Placing and servicing surety can be a complicated process. Our knowledge of the construction industry and experience working with contractors of various specialties and sizes will help us design the best surety program for you. We’re in this together, so we’ll educate you and keep you informed every step of the way.
How Surety Bonds Work
A surety bond involves three parties:
- The principal (bond principal) The person or business with an obligation to perform.
- The obligee (bond owner) The person, company or governmental unit requiring the guarantee.
- The surety company (bond surety) Who provides the bond to guarantee that the principal fulfills their obligation.
As long as the principal does what they say they’re going to do, the surety company has no role. If the principal doesn’t do what they say they’re going to do, the surety company has to meet the obligations. If this happens, the surety company is entitled to be reimbursed for losses and costs by the principal. Before a bond is written, the surety company may require the principal to provide an indemnity agreement from the business and also the personal indemnity of the principal.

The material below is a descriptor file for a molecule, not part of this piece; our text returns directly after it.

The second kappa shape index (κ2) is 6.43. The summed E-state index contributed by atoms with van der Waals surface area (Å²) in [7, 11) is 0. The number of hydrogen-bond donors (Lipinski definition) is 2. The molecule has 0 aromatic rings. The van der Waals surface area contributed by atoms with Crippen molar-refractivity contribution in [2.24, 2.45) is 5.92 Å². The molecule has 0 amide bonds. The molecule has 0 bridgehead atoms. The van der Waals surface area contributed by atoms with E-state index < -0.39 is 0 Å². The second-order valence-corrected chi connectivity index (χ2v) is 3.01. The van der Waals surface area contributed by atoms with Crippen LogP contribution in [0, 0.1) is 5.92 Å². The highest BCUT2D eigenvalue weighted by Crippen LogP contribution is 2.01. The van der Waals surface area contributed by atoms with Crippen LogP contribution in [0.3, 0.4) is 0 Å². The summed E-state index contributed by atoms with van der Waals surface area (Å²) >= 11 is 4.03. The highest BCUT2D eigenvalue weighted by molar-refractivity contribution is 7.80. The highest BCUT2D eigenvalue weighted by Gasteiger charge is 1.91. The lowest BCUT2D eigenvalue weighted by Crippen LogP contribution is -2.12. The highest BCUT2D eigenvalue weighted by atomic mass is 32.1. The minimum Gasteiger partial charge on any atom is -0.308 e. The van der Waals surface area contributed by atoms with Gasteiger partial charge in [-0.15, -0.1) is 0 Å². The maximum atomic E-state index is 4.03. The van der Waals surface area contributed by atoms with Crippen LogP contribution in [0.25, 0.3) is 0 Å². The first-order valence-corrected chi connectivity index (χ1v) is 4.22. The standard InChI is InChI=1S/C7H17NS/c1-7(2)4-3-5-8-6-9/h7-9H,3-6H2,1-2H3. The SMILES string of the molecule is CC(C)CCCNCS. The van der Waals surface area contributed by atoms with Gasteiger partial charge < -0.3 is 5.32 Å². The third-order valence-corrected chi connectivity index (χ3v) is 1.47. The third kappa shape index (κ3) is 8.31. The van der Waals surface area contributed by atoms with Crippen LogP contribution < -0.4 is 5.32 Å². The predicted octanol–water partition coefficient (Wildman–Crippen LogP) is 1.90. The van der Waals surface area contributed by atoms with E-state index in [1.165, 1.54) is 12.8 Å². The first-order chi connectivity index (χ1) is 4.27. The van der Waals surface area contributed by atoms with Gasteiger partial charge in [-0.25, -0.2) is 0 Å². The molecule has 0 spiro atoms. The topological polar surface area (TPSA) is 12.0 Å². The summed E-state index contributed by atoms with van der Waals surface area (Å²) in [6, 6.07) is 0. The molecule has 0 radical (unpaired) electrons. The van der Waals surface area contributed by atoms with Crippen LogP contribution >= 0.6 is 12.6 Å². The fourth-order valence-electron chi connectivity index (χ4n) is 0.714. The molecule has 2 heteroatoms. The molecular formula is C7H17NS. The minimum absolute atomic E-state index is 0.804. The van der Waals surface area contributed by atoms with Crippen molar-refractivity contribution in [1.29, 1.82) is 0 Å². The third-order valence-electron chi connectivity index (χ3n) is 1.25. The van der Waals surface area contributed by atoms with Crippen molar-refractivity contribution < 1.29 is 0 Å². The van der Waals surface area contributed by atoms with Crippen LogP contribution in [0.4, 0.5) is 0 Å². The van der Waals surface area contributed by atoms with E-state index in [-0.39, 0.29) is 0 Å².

Contract bonds serve as guarantees that all terms and provisions found in a contractual agreement will be fulfilled. They guarantee the performance and/or payment obligations under the written contract. There are three types of contract surety bonds:
- Bid bonds
- Performance bonds
- Payment bonds
Who needs contract bonds?
Why are they needed?
Contract bonds guarantee that the party performing the work will do their job in accordance with all details and conditions of the written contract. Contract bonds can be required by the public sector or private sector.
- Public sector jobs follow statutory requirements and are performed for state, local and federal governments.
- Private sector jobs follow discretionary project owner requirements and are performed for private owners and general contractors.
The more the surety company knows about an applicant and their needs, the quicker the bond can be issued.
Ready to hear more?
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